As a relatively small funder one of the best ways we think we can achieve impact is by funding projects that are sustainable, scalable and/or replicable. One of our primary aims is to achieve long-term, lasting change in our field and the very best projects that come our way have a clearly defined strategy as to how they will be sustainable, scalable and replicable. Here, I want to consider exactly what we mean by these terms and look at some of our grants that demonstrate our commitment to these three key concepts:
- Sustainability: Does a project have a long-term future and is it capable of sustaining itself once Indigo’s funding of it comes to an end? For different kinds of projects, sustainability can often look quite different. A conference, for example, may be a one-off event. Such a project can still be sustainable, however, if it is likely to lead to permanent change or is part of a wider, longer-term effort to bring about change. The grant that we made to the Wikimedia Foundation is a good example of where we looked at the sustainability of a project. The grant – which went towards helping Wikimedia improve the functionality of its mobile editing/reading platform – was part of Wikimedia’s long-term strategy to reach out to new markets and users who rely heavily upon mobile internet access. As the community of African language readers and editors grows, so too does the number of articles, which thereby encourages more people to use Wikipedia as a tool for accessing information. This relationship will ensure that Wikipedia can grow and ultimately sustain itself in languages such as Igbo and Wolof.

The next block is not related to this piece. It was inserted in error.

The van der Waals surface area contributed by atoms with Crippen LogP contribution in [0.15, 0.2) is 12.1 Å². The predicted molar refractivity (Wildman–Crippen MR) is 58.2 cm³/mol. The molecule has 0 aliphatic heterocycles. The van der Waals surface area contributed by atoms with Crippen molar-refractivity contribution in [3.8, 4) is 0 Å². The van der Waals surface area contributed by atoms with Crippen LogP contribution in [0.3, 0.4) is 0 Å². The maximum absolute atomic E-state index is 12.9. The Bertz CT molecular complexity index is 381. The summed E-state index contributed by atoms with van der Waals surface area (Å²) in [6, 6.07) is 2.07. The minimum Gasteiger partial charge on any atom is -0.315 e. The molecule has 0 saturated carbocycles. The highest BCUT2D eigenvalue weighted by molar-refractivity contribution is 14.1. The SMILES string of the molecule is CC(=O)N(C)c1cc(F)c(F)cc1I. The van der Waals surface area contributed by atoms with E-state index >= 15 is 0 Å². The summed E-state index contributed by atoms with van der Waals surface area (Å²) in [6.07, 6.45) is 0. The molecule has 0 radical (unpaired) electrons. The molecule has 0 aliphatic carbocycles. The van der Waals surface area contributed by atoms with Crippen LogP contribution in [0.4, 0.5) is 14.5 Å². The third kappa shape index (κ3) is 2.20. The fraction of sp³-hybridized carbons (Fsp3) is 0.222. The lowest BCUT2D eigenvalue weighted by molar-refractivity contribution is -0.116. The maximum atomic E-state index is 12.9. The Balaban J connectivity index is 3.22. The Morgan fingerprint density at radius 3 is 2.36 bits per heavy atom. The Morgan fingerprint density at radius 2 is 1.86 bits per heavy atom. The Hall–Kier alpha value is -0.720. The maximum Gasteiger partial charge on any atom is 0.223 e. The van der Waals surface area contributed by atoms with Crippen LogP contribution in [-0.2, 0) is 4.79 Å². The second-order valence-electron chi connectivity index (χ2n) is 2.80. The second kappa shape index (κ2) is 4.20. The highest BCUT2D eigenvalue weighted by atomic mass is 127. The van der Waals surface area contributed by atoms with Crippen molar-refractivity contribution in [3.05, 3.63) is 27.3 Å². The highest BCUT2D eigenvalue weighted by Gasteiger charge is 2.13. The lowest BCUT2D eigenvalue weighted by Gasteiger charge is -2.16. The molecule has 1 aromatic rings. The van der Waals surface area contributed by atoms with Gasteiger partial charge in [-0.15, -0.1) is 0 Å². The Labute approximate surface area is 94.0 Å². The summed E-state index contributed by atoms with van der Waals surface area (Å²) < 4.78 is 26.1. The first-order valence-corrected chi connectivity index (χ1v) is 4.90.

- Scalability: While a project that impacts upon 10,000 people is great, an intervention that is capable of being scaled up to benefit hundreds of thousands (or perhaps even millions) is clearly preferable. Often, a project’s suitability to scale can only be proven through a pilot or proof of concept study. And clearly, taking a project nationwide will often require a significant expansion of both personnel and income. We look for organisations that have taken this into account and are planning accordingly. We understand, however, that scalability for a large, well-funded organisation may well be easier to achieve than for a small start-up. We take this into account and look accordingly at what can realistically be achieved. Our recent grant to the Liverpool School of Tropical Medicine (LSTM) has a very strong element of scalability built into it. By building strategic partnership with government ministries and intergovernmental organisations, LSTM is ensuring that any interventions it does trial and can prove to be successful are capable of being taken up nationwide by the relevant health ministry and supporting bodies.
- Replicability: If a concept or project has been proven to work in one community or region, it can often be exported to other communities or regions in the same country or abroad. While there are, of course, vast differences between countries and even between different parts of the same country, a good project will often be capable of being replicated elsewhere. Replicating a project also avoids the need to reinvent the wheel. If an approach has been proven to work in one place, there should be no need for anyone to reinvent it. We’re always happy to hear from organisations that have thought about this aspect of a project and particularly those that have given some thought as to who might wish to replicate their project. SHM Foundation is one such organisation. Their model of providing SMS peer-to-peer support for mothers recently diagnosed with HIV is one that is capable of being replicated anywhere with sufficient mobile coverage and technological literacy.
The reason we are so passionate about sustainability, scalability and replicability is that we want all of the projects we fund to go on to long-term success. As a funder, one of the most rewarding things you can see is that you and your partners are making real, long-lasting change.
In the next post, I’ll look at the role of evaluation and impact assessment.